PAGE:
Jesus H. Christ I was so inspired to write this review on the metro this evening and now I'm not the least bit interested. We shall carry on.
El Centro D.F. (let's cut the D.F. from here on out, okay?) lives HERE on the internet and at 1819 14th Street NW - near the Black Cat.
It's Mexican food... or more precisely, the famous Richard Sandoval's take on Mexican food. Is it authentic? No. There's no such thing as "authentic" when it comes to Mexican food. Believe me, I'm from the border and can tell you that "Mexican food" really is just a core idea of how to use the few things people in northern Mexico had at their disposal.
The essence of Mexican food is its simplicity - no complicated lists of hard to find ingredients and very simple ways in which to prepare the food. It's cheap, easy and most importantly - pretty good for what it really is.
"High end Mexican" food really makes me laugh. It's as if the owners of Rosa Mexicana think that Mexicans go out on their birthday and eat really tiny, expensive versions of their normal cuisine. The truth is that just like in America, Mexicans eat steak and lobster when they want to get fancy. They also love fine Americanized Italian cuisine. What we know as "Mexican food" is comfort food for them. Paying out that ass for a tiny taco because you don't understand the culture is stupid.
So, when I saw El Centro's menu and the prices - I was excited. For once a quality name was doing Mexican and it wasn't $25 a plate. I would not be disappointed.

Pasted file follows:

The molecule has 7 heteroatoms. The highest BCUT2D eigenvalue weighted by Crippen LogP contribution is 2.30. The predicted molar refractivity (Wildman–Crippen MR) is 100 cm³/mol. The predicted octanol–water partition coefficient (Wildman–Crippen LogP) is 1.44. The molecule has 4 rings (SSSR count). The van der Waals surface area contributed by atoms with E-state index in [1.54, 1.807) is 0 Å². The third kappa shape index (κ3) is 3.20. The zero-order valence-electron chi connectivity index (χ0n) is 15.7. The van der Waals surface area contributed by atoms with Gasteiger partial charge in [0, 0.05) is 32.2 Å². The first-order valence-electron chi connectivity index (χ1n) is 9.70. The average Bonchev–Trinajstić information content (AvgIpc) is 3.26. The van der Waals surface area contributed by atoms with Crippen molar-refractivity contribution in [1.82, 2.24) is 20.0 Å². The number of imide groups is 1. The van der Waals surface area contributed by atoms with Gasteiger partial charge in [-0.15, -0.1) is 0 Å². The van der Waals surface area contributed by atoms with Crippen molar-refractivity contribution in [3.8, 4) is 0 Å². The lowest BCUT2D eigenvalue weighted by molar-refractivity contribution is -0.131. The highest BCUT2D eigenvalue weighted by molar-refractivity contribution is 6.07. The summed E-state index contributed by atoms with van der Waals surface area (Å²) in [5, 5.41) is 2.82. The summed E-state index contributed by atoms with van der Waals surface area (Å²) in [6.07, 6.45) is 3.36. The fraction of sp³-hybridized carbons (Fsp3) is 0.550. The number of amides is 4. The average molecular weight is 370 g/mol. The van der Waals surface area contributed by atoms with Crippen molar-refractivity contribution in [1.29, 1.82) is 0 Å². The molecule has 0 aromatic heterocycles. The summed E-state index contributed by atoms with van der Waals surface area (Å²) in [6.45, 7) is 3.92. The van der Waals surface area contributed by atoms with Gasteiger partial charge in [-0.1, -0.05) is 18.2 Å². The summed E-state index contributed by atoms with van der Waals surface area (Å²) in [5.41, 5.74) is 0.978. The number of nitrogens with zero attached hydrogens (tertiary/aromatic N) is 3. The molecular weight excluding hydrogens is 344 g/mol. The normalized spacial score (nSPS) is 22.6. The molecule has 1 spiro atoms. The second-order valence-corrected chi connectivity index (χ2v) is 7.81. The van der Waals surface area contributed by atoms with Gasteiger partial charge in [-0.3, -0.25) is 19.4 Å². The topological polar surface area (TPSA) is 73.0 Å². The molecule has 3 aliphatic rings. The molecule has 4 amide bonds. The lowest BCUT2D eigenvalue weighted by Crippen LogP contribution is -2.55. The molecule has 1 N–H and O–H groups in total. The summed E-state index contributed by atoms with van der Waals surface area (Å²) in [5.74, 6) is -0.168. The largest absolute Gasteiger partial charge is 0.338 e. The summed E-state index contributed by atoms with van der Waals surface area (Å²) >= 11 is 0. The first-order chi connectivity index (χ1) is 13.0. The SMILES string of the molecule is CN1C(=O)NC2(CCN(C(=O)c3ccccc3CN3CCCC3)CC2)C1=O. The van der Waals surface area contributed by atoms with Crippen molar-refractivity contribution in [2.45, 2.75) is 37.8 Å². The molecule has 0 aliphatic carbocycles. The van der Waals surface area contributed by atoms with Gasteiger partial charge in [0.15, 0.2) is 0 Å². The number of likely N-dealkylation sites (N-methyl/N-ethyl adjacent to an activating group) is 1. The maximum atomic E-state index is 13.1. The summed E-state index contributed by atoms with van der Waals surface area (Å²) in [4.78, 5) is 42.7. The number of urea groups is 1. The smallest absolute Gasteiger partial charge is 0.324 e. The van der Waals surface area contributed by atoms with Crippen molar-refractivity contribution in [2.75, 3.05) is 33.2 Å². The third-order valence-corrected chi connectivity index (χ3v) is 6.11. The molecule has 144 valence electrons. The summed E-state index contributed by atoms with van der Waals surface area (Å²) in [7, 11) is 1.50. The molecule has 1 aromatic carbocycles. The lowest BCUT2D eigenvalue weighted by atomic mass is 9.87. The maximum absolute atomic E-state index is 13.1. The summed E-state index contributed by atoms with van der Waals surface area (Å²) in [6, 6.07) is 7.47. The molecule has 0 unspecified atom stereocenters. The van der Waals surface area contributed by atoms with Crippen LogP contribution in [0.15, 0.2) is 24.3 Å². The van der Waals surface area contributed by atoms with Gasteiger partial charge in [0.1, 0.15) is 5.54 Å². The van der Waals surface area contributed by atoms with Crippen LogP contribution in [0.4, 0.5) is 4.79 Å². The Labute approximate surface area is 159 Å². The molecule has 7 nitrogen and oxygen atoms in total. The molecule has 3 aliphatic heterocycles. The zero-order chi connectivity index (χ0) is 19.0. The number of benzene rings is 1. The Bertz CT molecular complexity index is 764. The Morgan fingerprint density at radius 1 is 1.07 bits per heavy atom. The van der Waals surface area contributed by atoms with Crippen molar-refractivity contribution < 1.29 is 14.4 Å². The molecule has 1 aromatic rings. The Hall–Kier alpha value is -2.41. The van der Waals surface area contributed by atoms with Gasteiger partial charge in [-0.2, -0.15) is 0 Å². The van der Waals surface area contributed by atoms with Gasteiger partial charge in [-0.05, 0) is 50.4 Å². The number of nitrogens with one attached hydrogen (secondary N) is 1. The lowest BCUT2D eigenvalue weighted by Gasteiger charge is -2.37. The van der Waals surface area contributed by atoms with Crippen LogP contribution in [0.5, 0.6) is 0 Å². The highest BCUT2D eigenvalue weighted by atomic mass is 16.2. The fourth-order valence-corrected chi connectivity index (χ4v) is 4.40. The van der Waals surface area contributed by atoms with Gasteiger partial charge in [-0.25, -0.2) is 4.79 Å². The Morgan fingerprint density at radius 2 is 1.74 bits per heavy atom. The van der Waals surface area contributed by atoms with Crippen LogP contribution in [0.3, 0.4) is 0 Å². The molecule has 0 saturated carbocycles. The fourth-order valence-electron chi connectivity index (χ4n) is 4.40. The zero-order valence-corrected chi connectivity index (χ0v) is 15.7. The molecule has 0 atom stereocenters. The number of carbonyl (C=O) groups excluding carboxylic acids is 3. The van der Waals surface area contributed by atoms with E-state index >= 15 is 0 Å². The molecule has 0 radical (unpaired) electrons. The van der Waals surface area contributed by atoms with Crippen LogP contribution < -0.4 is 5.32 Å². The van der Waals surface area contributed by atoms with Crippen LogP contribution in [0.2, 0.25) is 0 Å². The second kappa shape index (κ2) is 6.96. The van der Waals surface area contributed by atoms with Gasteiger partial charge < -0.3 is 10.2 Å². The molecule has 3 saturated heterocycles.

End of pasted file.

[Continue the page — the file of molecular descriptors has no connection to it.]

I got to the place early because that's what I do. I was meeting my wife and some friends and wanted to scope the place out minus their bullshit. It was the best move I've made in a while.
When you enter the place you feel like you are entering the set of a movie where a Mexican cantina scene is about to be filmed. Rough looking (but heavily shellacked) tall tables, exposed brick walls backed by a walk up kitchen and darkened traditional height tables greet your eyes from the bright high ceiling entrance. A staircase on your right flies upstairs to a rooftop bar that we'll explore last (terrible sentence - I hate that I wrote that).
Part of the exposed, walk up kitchen's charm is the small L-shaped bar opposite of the front door tucked away behind all the stainless steel kitchen stuff. From this vantage point you can watch everything being made as it is ordered. And that's cool. That's brave. That's crazy. That's the reason you should love this place - they're not afraid to make their food in front of you.
I sat with a Negro Modelo (remembering when I drank them in Juarez for $.25 a pop and hating that I now pay $6 for the privilege of drinking Mexico's shot at the original Michelob) at the little bar watching the men in the kitchen do their thing. I highly recommend doing exactly this when you go.